Alaska Pipeline
A mooring station for oil tankers in Valdez, Alaska. REUTERS/Lucas Jackson

The state of Alaska is joining forces with Canadian pipeline builder TransCanada Corp. on a natural gas project worth more than $65 billion, the first such partnership for any U.S. state.

Gov. Sean Parnell announced earlier this week that the state and TransCanada (TSX, NYSE:TRP) — the company behind the proposed and highly contested Keystone XL pipeline — had agreed to work together on the proposed Alaska gas pipeline and liquefied natural gas export project, the Associated Press reported. The Alaska Gasline Development Corp. and BP (NYSE:BP), ExxonMobil Corp. (NYSE:XOM) and ConocoPhillips (NYSE:COP) are also partners in the venture.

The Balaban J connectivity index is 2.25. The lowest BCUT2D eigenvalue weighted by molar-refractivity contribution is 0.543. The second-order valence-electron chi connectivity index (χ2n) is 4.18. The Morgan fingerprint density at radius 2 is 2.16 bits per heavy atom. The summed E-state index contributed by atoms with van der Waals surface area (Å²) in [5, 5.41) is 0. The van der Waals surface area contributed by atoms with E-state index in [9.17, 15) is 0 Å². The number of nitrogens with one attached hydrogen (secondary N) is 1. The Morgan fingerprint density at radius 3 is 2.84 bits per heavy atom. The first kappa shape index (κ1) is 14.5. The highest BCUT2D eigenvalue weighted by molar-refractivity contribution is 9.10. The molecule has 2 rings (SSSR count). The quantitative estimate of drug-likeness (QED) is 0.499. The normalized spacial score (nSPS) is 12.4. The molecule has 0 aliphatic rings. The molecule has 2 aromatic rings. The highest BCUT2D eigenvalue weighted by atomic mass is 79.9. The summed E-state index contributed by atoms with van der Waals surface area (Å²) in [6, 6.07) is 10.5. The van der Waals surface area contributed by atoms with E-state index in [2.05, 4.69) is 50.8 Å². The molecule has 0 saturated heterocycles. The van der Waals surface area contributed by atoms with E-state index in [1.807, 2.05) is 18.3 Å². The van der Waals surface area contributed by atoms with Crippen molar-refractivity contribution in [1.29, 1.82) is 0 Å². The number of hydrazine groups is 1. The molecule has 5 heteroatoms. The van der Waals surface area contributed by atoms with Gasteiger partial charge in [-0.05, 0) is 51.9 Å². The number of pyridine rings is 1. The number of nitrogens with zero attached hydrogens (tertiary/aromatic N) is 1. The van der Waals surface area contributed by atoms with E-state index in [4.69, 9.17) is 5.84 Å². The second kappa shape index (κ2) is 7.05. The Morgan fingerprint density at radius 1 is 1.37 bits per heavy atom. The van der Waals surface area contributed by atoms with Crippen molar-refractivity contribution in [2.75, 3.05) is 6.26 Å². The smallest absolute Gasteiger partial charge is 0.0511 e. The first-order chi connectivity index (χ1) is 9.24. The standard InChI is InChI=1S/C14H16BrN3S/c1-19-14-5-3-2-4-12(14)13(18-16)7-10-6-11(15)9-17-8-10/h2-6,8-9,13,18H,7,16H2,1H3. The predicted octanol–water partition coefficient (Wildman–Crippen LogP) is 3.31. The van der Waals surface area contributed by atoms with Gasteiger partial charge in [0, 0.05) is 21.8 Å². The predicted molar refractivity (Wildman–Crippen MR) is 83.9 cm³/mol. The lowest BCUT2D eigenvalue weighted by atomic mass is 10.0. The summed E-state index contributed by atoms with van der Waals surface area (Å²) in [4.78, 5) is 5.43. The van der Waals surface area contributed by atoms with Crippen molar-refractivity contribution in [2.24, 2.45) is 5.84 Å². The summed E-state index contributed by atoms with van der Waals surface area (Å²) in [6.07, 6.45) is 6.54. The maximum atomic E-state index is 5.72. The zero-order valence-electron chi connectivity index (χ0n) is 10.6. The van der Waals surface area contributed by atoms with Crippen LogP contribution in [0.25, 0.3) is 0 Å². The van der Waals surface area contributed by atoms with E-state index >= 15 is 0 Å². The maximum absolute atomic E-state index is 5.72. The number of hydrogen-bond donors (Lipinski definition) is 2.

The project would pipe gas over 800 miles from Alaska’s North Slope to the coastlines of its south-central region, where the gas would be chilled into LNG and exported. Although initially intended to serve North American markets, the project will now primarily ship LNG to the Pacific Rim.

Alaska’s legislature in April approved a plan allowing the state to negotiate a partnership with TransCanada and the three oil and gas companies. Company representatives told officials in 2012 that the venture would represent a mega-project of “unprecedented scale and challenge,” AP reported at the time. The state would retain 25 percent ownership of the LNG plant.

The next step is for all the parties to sign a joint-venture agreement that spells out their responsibilities and cost-sharing, which will accelerate work on preliminary engineering and design, the AP noted.

Initial estimates put the project's cost at $45 billion to $65 billion, but those estimates will be further refined in the next phase, Platts reported in April. If all goes as planned, the LNG pipeline and export project would start operating in 2024.